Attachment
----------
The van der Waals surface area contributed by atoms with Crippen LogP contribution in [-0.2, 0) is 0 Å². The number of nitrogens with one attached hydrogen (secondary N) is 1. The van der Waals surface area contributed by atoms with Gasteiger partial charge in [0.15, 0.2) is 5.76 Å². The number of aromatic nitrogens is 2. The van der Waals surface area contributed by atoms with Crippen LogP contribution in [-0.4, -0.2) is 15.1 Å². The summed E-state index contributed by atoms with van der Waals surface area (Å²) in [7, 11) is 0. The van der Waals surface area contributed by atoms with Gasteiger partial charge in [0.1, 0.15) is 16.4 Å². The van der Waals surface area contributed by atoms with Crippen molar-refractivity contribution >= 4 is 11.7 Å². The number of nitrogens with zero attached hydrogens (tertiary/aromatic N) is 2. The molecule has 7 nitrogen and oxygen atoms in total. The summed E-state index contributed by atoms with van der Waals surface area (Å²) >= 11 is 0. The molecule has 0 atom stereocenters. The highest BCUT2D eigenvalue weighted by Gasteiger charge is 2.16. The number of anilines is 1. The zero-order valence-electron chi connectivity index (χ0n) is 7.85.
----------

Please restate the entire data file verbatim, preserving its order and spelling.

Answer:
The van der Waals surface area contributed by atoms with Crippen LogP contribution in [-0.2, 0) is 0 Å². The number of nitrogens with one attached hydrogen (secondary N) is 1. The van der Waals surface area contributed by atoms with Gasteiger partial charge in [0.15, 0.2) is 5.76 Å². The number of aromatic nitrogens is 2. The van der Waals surface area contributed by atoms with Crippen LogP contribution in [-0.4, -0.2) is 15.1 Å². The summed E-state index contributed by atoms with van der Waals surface area (Å²) in [7, 11) is 0. The van der Waals surface area contributed by atoms with Gasteiger partial charge in [0.1, 0.15) is 16.4 Å². The van der Waals surface area contributed by atoms with Crippen molar-refractivity contribution >= 4 is 11.7 Å². The number of nitrogens with zero attached hydrogens (tertiary/aromatic N) is 2. The molecule has 7 nitrogen and oxygen atoms in total. The summed E-state index contributed by atoms with van der Waals surface area (Å²) >= 11 is 0. The molecule has 0 atom stereocenters. The highest BCUT2D eigenvalue weighted by Gasteiger charge is 2.16. The number of anilines is 1. The zero-order valence-electron chi connectivity index (χ0n) is 7.85.